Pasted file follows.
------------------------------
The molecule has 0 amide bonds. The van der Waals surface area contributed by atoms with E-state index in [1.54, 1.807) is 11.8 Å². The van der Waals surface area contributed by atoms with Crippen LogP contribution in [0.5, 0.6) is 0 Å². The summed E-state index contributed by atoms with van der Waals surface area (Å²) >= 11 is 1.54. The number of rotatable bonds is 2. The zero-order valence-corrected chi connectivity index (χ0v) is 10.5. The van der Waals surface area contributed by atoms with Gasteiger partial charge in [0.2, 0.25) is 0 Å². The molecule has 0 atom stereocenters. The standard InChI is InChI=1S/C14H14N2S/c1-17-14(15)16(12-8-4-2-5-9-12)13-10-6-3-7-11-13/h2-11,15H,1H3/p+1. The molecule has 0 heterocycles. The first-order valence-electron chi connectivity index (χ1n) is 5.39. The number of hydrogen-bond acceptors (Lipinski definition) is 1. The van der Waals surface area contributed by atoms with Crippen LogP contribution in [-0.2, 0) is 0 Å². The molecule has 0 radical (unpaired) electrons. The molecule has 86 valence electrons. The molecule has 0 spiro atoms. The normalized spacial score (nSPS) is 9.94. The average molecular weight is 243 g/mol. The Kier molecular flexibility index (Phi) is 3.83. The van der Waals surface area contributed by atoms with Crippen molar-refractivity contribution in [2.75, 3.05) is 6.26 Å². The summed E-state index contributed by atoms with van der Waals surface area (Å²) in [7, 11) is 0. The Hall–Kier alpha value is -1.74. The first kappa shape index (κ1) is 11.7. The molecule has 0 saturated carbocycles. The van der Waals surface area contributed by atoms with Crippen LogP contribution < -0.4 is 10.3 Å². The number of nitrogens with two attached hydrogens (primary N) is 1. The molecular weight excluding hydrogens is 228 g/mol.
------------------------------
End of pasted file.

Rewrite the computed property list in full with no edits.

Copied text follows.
The molecule has 0 amide bonds. The van der Waals surface area contributed by atoms with E-state index in [1.54, 1.807) is 11.8 Å². The van der Waals surface area contributed by atoms with Crippen LogP contribution in [0.5, 0.6) is 0 Å². The summed E-state index contributed by atoms with van der Waals surface area (Å²) >= 11 is 1.54. The number of rotatable bonds is 2. The zero-order valence-corrected chi connectivity index (χ0v) is 10.5. The van der Waals surface area contributed by atoms with Gasteiger partial charge in [0.2, 0.25) is 0 Å². The molecule has 0 atom stereocenters. The standard InChI is InChI=1S/C14H14N2S/c1-17-14(15)16(12-8-4-2-5-9-12)13-10-6-3-7-11-13/h2-11,15H,1H3/p+1. The molecule has 0 heterocycles. The first-order valence-electron chi connectivity index (χ1n) is 5.39. The number of hydrogen-bond acceptors (Lipinski definition) is 1. The van der Waals surface area contributed by atoms with Crippen LogP contribution in [-0.2, 0) is 0 Å². The molecule has 0 radical (unpaired) electrons. The molecule has 86 valence electrons. The molecule has 0 spiro atoms. The normalized spacial score (nSPS) is 9.94. The average molecular weight is 243 g/mol. The Kier molecular flexibility index (Phi) is 3.83. The van der Waals surface area contributed by atoms with Crippen molar-refractivity contribution in [2.75, 3.05) is 6.26 Å². The summed E-state index contributed by atoms with van der Waals surface area (Å²) in [7, 11) is 0. The Hall–Kier alpha value is -1.74. The first kappa shape index (κ1) is 11.7. The molecule has 0 saturated carbocycles. The van der Waals surface area contributed by atoms with Crippen LogP contribution < -0.4 is 10.3 Å². The number of nitrogens with two attached hydrogens (primary N) is 1. The molecular weight excluding hydrogens is 228 g/mol.